Ahmadinejad in New York
This article is from the archive of The New York Sun before the launch of its new website in 2022. The Sun has neither altered nor updated such articles but will seek to correct any errors, mis-categorizations or other problems introduced during transfer.
In some respects President Ahmadinejad’s visit is a public relations mission. He told CNN that he would meet with Senators McCain and Obama. In the General Assembly, he played to the passions of the American left by railing about the “occupation of Iraq.” On Israel he used Europe’s oldest anti-Semitic language to blame “a small but deceitful number of people called Zionists” for “dominating an important portion of the financial and monetary centers.” He told Los Angeles Times that Israel is an “airplane that had lost its engine,” whose inevitable crash would “benefit everyone.”
In last night’s interview with Larry King, the Iranian told the interviewer that he did not particularly care what the two major presidential candidates said during the campaign. “This is the campaign period, anyone can say anything,” he said. “What matters is that once someone is in office, we have to watch and see if that person will bring about some changes in policy or continue the same old path.”
This is surely the kind of talk that must be music to the ears of a diplomatic establishment that has, for some time, called for an unconditional dialogue with the mullahs. The problem is that these pesky politicians in the White House and Congress always seem to get in the way. But why have both Senators Obama and McCain been unflinching in at least describing the danger emanating from Iran?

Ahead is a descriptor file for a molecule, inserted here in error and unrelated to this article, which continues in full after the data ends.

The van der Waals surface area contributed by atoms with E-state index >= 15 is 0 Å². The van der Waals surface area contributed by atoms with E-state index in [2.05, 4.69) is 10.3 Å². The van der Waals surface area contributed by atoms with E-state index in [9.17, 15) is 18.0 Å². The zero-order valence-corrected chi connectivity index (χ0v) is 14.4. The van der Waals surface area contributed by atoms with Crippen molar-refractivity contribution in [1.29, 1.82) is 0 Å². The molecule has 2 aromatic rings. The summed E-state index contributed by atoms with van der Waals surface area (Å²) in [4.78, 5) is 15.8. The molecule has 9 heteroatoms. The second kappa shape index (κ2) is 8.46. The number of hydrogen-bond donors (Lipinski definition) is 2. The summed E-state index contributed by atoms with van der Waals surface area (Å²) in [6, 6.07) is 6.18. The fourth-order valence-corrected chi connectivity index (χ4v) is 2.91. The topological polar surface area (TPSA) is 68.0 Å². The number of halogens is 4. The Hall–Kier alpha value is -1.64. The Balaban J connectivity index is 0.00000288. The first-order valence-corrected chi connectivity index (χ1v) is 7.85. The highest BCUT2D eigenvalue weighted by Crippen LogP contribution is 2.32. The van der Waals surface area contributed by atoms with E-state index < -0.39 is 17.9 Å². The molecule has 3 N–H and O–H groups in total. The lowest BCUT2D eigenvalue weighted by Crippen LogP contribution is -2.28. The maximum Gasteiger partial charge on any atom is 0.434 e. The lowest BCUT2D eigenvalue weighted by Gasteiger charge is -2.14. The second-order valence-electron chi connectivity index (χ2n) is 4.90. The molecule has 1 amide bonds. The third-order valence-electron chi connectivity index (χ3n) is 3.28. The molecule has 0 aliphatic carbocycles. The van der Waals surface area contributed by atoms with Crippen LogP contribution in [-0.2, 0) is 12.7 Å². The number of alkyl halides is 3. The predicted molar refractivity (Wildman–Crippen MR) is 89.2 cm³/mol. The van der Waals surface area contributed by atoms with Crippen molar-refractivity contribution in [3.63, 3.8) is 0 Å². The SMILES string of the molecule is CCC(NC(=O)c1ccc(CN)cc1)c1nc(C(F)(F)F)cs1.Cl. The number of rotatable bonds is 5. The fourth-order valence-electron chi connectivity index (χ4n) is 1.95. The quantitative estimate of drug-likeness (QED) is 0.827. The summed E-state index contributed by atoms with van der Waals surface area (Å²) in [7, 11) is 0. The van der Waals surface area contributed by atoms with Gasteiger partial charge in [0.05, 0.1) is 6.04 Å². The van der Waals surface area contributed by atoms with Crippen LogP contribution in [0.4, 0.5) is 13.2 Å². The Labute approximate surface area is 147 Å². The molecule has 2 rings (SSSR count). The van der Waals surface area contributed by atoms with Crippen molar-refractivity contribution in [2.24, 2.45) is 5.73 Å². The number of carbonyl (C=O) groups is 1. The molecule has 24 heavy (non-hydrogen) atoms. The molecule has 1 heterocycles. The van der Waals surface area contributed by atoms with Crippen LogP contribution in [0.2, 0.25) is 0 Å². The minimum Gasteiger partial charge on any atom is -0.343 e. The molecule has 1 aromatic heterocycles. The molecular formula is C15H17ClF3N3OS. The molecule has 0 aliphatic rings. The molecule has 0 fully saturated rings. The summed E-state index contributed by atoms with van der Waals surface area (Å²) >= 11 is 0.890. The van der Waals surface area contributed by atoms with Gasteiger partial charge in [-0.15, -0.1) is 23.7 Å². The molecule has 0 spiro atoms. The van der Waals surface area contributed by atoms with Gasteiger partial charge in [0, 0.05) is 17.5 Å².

It is not just because they see things that way. It is also because a man like Mahmoud Ahmadinejad revolts Americans. When he acceded in 2005, many of the ex-hostages taken captive in 1979 identified the new president as one of their tormentors. More discerning Americans may have also remembered stories in our paper about the Austrian investigation in Mr. Ahmadinejad’s role in the assassination of a Kurdish Iranian leader.
Then there are the words of the Iranian president himself. He once commissioned a Holocaust cartoon contest whose winning entry depicted Hitler in bed with Anne Frank saying, “Put that in your diary.”
Finally there is the record of the Iranians themselves. Their foreign policy consists largely of financing, directing, and supporting terrorism throughout the Middle East and beyond. Their military in an important sense does not wear a uniform other than the suicide bomb vest.
Perhaps this new approach from Iran’s president is aimed at winning over the small minority of Americans who agree with the Quaker Lobby that is hosting him tomorrow at the Hyatt Hotel for an Iftar dinner. But we doubt it. It would be best if Messrs. Obama and McCain would seize the opportunity to correct any misimpressions the Iranian leader might have about their policies once one of them wins the White House. Realistically, a bipartisan position would express America’s deep commitment to Israel’s survival, a shared view of opposition to Iran acquiring nuclear weapons, and a shared view about ending Iran’s transfer of arms and its financial support for terrorist groups in Lebanon and the Gaza Strip.